Heavy Minerals Study of Sandstone from the Late Miocene-Early Pliocene Mukdadiya Formation; Kirkuk, Iraq: Implications for Provenance
EVIDENCE FOR PROVENANCE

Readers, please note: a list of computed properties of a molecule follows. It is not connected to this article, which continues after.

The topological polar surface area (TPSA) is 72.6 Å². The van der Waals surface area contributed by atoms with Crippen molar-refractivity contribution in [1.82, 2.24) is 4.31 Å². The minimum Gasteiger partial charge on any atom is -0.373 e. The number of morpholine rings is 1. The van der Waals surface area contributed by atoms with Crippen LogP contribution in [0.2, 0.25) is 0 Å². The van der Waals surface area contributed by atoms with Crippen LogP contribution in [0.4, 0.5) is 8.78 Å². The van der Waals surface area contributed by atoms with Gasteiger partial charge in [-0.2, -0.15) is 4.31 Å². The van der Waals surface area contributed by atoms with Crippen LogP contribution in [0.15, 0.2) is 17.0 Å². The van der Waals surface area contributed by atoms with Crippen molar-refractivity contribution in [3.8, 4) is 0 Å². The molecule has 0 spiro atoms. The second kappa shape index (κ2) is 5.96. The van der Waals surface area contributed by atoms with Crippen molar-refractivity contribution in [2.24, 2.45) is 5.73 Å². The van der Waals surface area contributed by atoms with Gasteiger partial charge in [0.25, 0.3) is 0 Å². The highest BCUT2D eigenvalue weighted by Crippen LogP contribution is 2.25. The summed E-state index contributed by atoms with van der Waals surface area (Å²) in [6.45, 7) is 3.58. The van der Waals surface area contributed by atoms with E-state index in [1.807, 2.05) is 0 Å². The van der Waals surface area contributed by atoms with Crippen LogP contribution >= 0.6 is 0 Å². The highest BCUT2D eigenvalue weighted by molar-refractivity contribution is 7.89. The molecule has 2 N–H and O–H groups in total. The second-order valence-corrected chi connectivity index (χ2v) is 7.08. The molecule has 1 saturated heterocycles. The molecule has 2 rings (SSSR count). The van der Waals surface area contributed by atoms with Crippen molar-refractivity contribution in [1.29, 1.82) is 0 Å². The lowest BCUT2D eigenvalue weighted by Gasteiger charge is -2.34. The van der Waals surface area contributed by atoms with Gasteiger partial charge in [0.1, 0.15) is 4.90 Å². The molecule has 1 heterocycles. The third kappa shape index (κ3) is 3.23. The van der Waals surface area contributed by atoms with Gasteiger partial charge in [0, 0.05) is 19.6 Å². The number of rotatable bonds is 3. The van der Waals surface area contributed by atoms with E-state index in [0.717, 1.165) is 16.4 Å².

Mukdadiya Formation (Late Miocene-Pliocene) exposed in the northeastern limb of Baba anticline fold in Kirkuk structure. The selected section was located in the Shoraw area, northeastern Kirkuk city, Iraq. Twenty sandstone samples were collected to study heavy minerals. The study indicates that opaque and epidote group minerals forming the main heavy minerals, followed by amphibole, pyroxene, garnet, and chlorite. According to heavy minerals assemblage, the source rocks are interpreted to be composed essentially of sedimentary followed by igneous and metamorphic rocks and the high contents of unstable and metastable minerals confirm their direct derivation from the adjacent primary source. Ultra-stable and metastable heavy minerals relationship indicated that the sandstone of the Mukdadiya Formation is immature and moderate stability and showed that these minerals couldn't be transported for very long distances close to the source area and not represents polycyclic grain. MF-MT-GM Ternary diagram showed that the studied samples fall within the field of active continental margins which is characterized by a relatively high percentage of minerals (MF˃GM) derived from mafic magmatic rocks.